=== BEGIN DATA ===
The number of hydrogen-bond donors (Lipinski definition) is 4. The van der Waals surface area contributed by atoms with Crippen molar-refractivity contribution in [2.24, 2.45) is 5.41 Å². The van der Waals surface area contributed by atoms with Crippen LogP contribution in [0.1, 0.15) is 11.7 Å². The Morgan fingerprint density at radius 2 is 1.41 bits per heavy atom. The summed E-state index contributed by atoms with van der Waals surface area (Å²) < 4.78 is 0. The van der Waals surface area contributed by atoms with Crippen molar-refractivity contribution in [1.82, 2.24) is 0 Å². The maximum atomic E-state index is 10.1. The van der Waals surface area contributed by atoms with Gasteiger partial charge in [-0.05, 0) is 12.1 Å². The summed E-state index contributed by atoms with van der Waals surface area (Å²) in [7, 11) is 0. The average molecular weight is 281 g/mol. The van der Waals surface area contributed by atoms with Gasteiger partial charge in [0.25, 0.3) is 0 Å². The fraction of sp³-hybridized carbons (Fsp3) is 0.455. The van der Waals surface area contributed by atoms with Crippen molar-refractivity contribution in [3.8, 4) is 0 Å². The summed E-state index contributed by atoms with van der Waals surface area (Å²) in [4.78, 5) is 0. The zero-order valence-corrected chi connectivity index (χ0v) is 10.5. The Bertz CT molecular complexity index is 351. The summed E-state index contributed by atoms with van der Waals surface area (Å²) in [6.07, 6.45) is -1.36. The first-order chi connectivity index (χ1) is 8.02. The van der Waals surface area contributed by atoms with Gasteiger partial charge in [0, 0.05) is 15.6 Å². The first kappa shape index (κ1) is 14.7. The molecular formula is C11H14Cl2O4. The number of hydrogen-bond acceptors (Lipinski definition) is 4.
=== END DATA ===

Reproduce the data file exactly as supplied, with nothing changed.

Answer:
The number of hydrogen-bond donors (Lipinski definition) is 4. The van der Waals surface area contributed by atoms with Crippen molar-refractivity contribution in [2.24, 2.45) is 5.41 Å². The van der Waals surface area contributed by atoms with Crippen LogP contribution in [0.1, 0.15) is 11.7 Å². The Morgan fingerprint density at radius 2 is 1.41 bits per heavy atom. The summed E-state index contributed by atoms with van der Waals surface area (Å²) < 4.78 is 0. The van der Waals surface area contributed by atoms with Crippen molar-refractivity contribution in [1.82, 2.24) is 0 Å². The maximum atomic E-state index is 10.1. The van der Waals surface area contributed by atoms with Gasteiger partial charge in [-0.05, 0) is 12.1 Å². The summed E-state index contributed by atoms with van der Waals surface area (Å²) in [7, 11) is 0. The average molecular weight is 281 g/mol. The van der Waals surface area contributed by atoms with Gasteiger partial charge in [0.25, 0.3) is 0 Å². The fraction of sp³-hybridized carbons (Fsp3) is 0.455. The van der Waals surface area contributed by atoms with Crippen molar-refractivity contribution in [3.8, 4) is 0 Å². The summed E-state index contributed by atoms with van der Waals surface area (Å²) in [4.78, 5) is 0. The zero-order valence-corrected chi connectivity index (χ0v) is 10.5. The Bertz CT molecular complexity index is 351. The summed E-state index contributed by atoms with van der Waals surface area (Å²) in [6.07, 6.45) is -1.36. The first-order chi connectivity index (χ1) is 8.02. The van der Waals surface area contributed by atoms with Gasteiger partial charge in [0, 0.05) is 15.6 Å². The first kappa shape index (κ1) is 14.7. The molecular formula is C11H14Cl2O4. The number of hydrogen-bond acceptors (Lipinski definition) is 4.